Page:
World's fastest accelerator -- not what you might think!

Eyed Click Beetle, photo Sally Kneidel
Saw this beautiful big click beetle on the deck a few days ago, about an inch long. If clicked away after one picture, disappearing into the brush.

The two black spots are fake eyes that startle birds and other predators and give the beetle a chance to get away. Lots of butterflies and caterpillars have fake eye spots for the same reason.

Click beetles move by suddenly snapping their body at the middle -- they do that by pulling a peg on the thorax out of a tight groove, sort of like pop beads. When they do that, their body flips away, accelerating faster than any other animal on the planet. They don't go very far, especially the little brown click beetles that are so common. But this Eyed Click Beetle moved fast enough to get away from me and my camera. I couldn't find it again.

Thank you little beetle for letting me take the one picture!

Monday, June 01, 2015

Bright and Toxic and Very Busy

Red Milkweed Beetles mating. Photo by Sally Kneidel, 2015

If you're looking for a pretty insect that's easy to photograph, check out Common Milkweed plants in spring and fall for Red Milkweed Beetles . Both times I've seem these red beetles in the last year, they were all busy mating and paid very little attention to me and my camera.  On both occasions I was actually looking for Monarchs and Monarch caterpillars on the milkweed to report to the website Journey North. I spotted a few Monarchs last fall but this spring I have found no Monarchs at all. Sadly.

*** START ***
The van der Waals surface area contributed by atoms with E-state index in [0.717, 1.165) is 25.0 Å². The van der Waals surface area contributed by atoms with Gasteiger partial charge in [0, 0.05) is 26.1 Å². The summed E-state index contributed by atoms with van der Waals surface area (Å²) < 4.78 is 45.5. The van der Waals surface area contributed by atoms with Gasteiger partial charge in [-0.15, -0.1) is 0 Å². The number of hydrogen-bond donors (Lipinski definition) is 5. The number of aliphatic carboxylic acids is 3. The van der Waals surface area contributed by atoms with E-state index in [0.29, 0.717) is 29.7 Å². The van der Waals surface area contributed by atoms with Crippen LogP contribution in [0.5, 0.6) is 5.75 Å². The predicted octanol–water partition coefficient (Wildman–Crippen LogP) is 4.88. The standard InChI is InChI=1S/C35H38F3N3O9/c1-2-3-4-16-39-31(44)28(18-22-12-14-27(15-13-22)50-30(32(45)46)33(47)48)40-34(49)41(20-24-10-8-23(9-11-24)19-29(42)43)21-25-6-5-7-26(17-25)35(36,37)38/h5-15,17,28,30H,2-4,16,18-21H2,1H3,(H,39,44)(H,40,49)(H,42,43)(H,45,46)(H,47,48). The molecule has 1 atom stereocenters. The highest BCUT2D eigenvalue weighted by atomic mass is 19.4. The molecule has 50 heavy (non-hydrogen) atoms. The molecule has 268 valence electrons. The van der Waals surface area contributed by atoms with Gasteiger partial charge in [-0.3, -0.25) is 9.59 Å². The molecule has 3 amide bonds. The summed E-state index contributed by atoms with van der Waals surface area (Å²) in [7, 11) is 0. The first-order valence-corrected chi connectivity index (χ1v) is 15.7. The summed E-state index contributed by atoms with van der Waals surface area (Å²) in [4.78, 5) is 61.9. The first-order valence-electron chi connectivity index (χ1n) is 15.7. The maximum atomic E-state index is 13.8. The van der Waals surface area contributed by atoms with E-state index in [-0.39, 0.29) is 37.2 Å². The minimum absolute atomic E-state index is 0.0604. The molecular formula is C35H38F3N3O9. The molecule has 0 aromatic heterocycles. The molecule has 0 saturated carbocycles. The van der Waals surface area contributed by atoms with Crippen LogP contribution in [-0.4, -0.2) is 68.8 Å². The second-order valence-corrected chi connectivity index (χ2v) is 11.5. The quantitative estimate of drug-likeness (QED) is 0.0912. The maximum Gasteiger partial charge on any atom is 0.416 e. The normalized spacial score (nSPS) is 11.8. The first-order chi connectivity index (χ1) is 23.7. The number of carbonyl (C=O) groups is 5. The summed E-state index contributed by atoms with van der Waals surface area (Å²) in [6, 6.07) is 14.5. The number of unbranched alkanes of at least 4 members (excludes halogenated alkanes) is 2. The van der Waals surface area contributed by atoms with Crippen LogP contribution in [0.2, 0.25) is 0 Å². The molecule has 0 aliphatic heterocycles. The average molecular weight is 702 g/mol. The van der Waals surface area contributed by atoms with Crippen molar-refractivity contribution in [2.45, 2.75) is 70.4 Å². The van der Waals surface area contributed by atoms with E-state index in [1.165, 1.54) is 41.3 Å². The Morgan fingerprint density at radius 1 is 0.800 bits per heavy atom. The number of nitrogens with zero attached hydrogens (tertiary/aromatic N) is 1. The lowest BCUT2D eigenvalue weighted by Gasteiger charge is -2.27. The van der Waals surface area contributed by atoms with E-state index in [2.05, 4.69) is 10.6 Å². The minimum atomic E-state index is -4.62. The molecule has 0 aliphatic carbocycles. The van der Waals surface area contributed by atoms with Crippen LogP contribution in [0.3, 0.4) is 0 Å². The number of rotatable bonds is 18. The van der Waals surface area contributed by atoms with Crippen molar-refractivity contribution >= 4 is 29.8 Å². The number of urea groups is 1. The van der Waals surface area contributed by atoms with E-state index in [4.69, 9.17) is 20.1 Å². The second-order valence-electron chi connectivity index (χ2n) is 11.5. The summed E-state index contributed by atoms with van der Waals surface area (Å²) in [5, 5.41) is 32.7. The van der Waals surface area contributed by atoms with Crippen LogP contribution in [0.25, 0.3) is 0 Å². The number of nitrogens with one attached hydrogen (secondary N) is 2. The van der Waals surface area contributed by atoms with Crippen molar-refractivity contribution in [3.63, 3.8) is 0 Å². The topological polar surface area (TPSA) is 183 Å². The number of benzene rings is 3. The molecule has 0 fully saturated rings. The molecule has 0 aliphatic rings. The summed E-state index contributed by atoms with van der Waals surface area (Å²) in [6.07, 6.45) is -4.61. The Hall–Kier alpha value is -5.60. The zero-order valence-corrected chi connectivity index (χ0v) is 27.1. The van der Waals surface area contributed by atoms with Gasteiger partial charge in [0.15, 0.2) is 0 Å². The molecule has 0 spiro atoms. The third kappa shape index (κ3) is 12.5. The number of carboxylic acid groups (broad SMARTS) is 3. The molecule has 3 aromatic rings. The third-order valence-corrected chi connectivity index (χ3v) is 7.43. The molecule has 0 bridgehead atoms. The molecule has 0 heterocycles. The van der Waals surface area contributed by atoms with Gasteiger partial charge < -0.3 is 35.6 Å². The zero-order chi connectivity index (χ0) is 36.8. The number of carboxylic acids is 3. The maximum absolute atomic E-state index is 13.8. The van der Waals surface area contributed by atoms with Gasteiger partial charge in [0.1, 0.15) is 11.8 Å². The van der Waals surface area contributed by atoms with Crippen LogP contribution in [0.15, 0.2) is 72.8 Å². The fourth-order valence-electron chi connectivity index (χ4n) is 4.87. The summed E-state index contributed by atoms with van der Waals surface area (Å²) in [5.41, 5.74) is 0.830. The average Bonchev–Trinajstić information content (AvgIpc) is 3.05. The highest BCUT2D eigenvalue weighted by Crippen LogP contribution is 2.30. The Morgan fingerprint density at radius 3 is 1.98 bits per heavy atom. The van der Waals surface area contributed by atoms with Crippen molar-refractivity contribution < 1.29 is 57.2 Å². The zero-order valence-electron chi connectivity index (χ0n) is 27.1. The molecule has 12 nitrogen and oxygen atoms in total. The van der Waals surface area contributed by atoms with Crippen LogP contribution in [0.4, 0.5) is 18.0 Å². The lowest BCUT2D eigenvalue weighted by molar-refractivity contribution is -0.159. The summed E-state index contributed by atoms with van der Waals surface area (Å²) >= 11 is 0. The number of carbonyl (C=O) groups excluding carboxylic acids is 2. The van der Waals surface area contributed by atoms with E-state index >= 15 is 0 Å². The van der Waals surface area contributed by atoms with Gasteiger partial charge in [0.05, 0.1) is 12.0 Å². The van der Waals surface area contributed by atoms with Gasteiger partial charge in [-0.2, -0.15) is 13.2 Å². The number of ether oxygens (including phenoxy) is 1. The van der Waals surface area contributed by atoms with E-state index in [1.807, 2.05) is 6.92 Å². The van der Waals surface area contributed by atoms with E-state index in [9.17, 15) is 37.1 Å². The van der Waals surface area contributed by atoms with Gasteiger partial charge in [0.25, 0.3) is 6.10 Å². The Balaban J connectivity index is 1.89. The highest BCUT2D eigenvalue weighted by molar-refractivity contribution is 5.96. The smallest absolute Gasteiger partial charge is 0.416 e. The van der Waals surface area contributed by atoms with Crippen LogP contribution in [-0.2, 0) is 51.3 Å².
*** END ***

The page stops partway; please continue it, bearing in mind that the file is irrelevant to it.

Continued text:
The red beetles are in the family of longhorn beetles, Cyrambycidae -- notice the long antennae. Not to be confused with the much more common Milkweed Bugs, which are also red and black, but are not even beetles. Milkweed Bugs are in the order of true bugs, Hemiptera.

It's not a coincidence that Red Milkweed Beetles, Milkweed Bugs, and Monarchs all are red or orange, which are "warning" colors to birds and other predators, meaning do-not-eat-me-or-you'll-be-sorry. The Monarchs and Red Milkweed Beetles and Milkweed Bugs are toxic to predators because of toxic chemicals in the milkweed they eat.

I think you can see the spermatophore being transferred from the male to the female in this one, a ltttle brown orb. Sally Kneidel
I'll keep watching the milkweed for Monarchs. These unique butterflies that migrate farther than any other butterfly are declining because milkweed is declining.  The over-spraying of herbicides on genetically modified crops in the Midwest is a major reason for the demise of milkweed.   Check out this excellent article from Slate on that subject.  Monarchs need our help.  Plant milkweed!  The beetles will enjoy it too!

Sunday, May 10, 2015

Wishing a safe Mother's Day to all the primates of the world

White-faced Capuchins, mother and child, in Costa Rica.  Photo by Sally Kneidel

Mother orangutan with newborn, refuge in Borneo. Photo by Sally Kneidel